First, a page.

MANILA, Philippines – Any nature junkie will want to put New Zealand on their travel bucket list.
It's Lord of the Rings country (the tour guides will even point out where Minas Tirith is) – a land of snow-capped mountains, cloud-fringed gorges, waterfall-dotted fiords, infinite valleys and electric-blue lakes.
My husband and I were in its South Island for only a week but we went on enough adventures to get us stoked. To those curious souls considering an NZ South Island trip, here are our favorite activities and some tips we picked up along the way.
Getting around: For ultimate independence, rent a car and drive across the island. Driving on the right-hand side takes some getting used to but the trouble is worth it. You get to stop by the many cafes and take as many photos as you want from astounding look-out points and make last-minute additions to your itinerary. Better to have more than one driver.
We were pretty happy with our car from Ace Car Rentals. It costs NZ$36 per day for a manual sedan but you can upgrade depending on your preference. We also paid NZ$19 a day for car insurance.
Other options include hopping on buses or arranging a packaged tour that comes with a driver and vehicle. You can also fly to major towns.
What to wear: We visited in the second week of March which is summer going on fall in New Zealand. Afternoons are chilly but manageable as long as you have a jacket and maybe a scarf. But mornings and nights can get painfully cold and windy. Bring leggings to wear under your pants and lots of layers. Fleece, wind-breakers, thermal socks and gloves are of great help.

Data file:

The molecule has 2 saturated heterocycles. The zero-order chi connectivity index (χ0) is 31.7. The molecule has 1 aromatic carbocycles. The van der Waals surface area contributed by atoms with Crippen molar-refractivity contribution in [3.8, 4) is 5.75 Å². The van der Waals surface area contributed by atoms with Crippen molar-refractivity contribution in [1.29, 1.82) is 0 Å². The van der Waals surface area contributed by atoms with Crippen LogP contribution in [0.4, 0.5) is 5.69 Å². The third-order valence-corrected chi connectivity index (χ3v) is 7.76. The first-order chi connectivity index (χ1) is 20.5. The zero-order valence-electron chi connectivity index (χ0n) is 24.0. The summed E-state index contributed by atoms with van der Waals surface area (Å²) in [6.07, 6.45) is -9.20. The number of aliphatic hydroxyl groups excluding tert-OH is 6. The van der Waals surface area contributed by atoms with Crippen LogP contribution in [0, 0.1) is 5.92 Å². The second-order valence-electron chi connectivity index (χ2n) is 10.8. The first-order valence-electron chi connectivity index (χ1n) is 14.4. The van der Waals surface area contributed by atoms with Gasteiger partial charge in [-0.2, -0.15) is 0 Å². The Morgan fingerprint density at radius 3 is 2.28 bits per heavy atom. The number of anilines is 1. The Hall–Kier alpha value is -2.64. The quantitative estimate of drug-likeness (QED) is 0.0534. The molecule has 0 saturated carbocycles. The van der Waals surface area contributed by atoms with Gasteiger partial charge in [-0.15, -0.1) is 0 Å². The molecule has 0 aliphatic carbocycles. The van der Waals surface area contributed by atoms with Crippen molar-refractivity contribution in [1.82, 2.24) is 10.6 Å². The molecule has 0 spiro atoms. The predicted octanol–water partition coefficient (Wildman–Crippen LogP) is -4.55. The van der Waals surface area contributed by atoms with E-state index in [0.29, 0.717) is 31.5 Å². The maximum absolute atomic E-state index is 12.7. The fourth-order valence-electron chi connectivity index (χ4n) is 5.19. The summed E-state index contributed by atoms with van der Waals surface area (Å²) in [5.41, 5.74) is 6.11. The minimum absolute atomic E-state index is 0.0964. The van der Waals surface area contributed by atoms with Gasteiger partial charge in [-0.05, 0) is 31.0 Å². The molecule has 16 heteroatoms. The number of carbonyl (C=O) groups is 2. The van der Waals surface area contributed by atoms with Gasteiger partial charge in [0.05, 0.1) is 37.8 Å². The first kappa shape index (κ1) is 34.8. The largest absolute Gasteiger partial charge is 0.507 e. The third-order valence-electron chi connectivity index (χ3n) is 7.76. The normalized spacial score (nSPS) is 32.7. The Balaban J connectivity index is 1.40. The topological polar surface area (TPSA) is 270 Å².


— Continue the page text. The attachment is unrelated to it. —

Customs: New Zealand is very strict with the things you bring into their country. They're especially wary of insects or bacteria that could harm their agricultural sector, one of the major drivers of their economy. If you're bringing camping stuff, make sure they're clean of dirt or soil (this includes your hiking shoes!).
Closing shop: Start your day early because establishments close at 5 pm!
THINGS TO DO
1. Ditch hotels and go camping
Camping by Lake Pearson yielded a gorgeous sunrise but be ready for the cold
It's not every country that has campsites along its major roads where anyone can put up their tent for a small fee. If you're on a tight budget, you can even rely on these campsites instead of booking a hotel room. Of course, bring your own tent and other camping gear. For added oomph, camp out near major landmarks or natural attractions. On the first night, we camped out beside Lake Pearson. The next morning yielded a stunning sunrise and some winged visitors.
2. Bouldering in Castle Hill
The Castle Hill boulder area is part of the Great Alpine Highway
The hundreds of otherworldly rocks in Castle Hill make it a veritable Disneyland for bouldering but if you're not into the sport, it's still a worthwhile visit. Castle Hill, around two hours away from Christchurch, is part of the Great Alpine Highway. Many of the boulders are wahi tipu or sacred ground to the Maori so visitors must follow a code of conduct. You'll find rare plants and Maori rock drawings.
3. Stop by charming cafes along the road
Most villages and towns have historic or quirky shops like Run 77, a cafe and restaurant in Lake Tekapo village housed in the village station established in the mid-1800s
Almost every town boasts unique agricultural products from apple cider to jams to wine. The best way to have a taste of as many as possible is to snack at each village you pass. It's a great way to refresh yourself after driving all those miles.
4. Bike around Lake Tekapo
Views of the lake from a bike trail include a historic chapel
Lake Tekapo is one of the most beautiful lakes in South Island. The village around it boasts several bike tracks, some passing by a historic church right by the lake and into pine forests.
5. Take a night-time dip in hot springs
Go under a blanket of warm water in Tekapo Springs and look up at the stars